It can be hypothesized that BHCs with a strong capital position should be viewed more favorably by the market. In order to test this hypothesis, each BHC's capital ratio (defined as the market value of equity divided by total assets) is regressed against the MCPE for each BHC on day 0 (the announcement date). The results were not statistically significant (estimated slope coefficient of 0.0504 with a t-value of 0.72). Apparently, either investors are unaware of each BHC's capital levels or are indifferent to them in analyzing the impact of LLR additions. Our results support those of MS, who tested for capital adequacy and also found a weak positive relationship.
This study examines the market's reaction to announcements of additions to LLRs resulting from diverse problems in a bank's loan portfolio. For the sample as a whole, the results of this study found a statistically significant negative reaction before the LLR announcement and a statistically significant positive reaction after the announcement. In addition, the excess returns prior to and on the announcement day displayed cross-sectional dispersion, indicating both positive and negative reactions to the LLR increases. This was verified by an examination of the excess returns for each BHC.
We found that announcements of LLR increases for reasons other than increases for LDC debt do provide new information; however, the reaction varies by category. These results support previous research which found mixed results (both positive and negative abnormal returns). Overall, the differences in the level of public awareness of individual reasons for LLR additions must be considered when questioning the disparity of the market's reaction. As Cornell and Shapiro (1986) point out, news about problem loans is revealed over time, thus allowing for different reactions.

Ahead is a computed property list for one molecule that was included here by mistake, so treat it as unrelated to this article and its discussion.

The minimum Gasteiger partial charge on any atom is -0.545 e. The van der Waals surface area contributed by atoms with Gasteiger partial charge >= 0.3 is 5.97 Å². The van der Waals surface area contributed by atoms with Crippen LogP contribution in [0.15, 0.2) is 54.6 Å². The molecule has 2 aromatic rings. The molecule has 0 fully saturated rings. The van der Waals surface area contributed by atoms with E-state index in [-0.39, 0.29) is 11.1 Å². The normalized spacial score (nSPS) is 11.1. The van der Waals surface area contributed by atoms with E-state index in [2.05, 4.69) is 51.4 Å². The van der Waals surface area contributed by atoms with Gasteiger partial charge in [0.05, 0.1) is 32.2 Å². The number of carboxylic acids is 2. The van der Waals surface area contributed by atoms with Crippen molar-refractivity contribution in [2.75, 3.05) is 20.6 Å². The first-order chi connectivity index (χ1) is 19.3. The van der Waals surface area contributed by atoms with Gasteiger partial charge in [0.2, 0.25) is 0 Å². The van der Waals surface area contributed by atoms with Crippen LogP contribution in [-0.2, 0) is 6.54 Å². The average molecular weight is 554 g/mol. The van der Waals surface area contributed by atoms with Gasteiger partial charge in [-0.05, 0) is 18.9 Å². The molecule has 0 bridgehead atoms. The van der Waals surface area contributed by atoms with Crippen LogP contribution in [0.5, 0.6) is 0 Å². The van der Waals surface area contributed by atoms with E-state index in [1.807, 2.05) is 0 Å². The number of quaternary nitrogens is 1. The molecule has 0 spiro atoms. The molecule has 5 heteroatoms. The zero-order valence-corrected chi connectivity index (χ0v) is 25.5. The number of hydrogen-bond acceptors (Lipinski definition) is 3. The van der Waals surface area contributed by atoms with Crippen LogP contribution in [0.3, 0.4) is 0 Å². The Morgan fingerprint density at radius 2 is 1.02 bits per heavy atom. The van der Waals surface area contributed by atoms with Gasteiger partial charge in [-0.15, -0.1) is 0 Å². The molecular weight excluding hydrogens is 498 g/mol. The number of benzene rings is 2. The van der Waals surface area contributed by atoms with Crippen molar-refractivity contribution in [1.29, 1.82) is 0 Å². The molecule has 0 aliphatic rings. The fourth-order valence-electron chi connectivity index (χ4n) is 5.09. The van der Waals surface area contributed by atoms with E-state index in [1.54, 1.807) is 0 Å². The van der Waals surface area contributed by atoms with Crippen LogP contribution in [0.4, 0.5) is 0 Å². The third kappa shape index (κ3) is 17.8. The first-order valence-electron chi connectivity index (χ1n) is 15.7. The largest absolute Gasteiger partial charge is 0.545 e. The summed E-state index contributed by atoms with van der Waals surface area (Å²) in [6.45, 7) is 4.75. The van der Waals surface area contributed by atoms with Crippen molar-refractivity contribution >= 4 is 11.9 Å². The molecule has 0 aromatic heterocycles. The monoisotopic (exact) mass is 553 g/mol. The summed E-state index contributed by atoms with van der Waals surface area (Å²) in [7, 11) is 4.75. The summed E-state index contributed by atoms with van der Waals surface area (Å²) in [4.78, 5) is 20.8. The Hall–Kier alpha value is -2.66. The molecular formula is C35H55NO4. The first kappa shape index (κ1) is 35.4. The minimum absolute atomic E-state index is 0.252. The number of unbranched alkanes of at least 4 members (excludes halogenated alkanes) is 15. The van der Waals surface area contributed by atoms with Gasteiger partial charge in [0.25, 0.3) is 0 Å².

The market may view increases as negative due to the surprise factor, a situation where investors were previously unaware of problems in a bank's loan portfolio. If the extent of the problem loans is not known, then the announcement of a LLR addition might be viewed as only the beginning of the corrective process. The market may view the LDC additions as a concluding solution in one instance, while perceiving that announcements of problems in alternative categories of loans might indicate only the initual step to problem-solving and lack a definitive conclusion in another.
There are also numerous reasons that may explain why the market would view various signals as positive. The addition to LLRs has a positive cash flow effect accompanying a tax savings and can result in an increase in the capital/asset ratio. Increases in LLRs recognize additional risk in the loan portfolio and a possible change in policy towards the borrower. Also, additions to LLRs can provide a signal of future positive corporate restructuring.
Our results indicate that the market response is not the same for all categories of announcements. While all of the CPEs for each category, except that of LDC debt, were negative ate some point before the announcement date (except in the case of General Domestic Loans) the negative reaction was short-lived, being completed by the announcement date. The positive reaction for the LDC loan additions supports prior research findings. On the day that the announcement is publicized, the largest reactions were found for increases to LDC loans (positive) and Real Estate/Energy loans (negative). After the announcement date, only the LDC, Foreign and Domestic, and Real Estate and Energy loans have a statistically significant positive reaction. These favorable responses may have obscured any negative response to the annoucements for additions due to problems within a bank's commercial loan portfolio.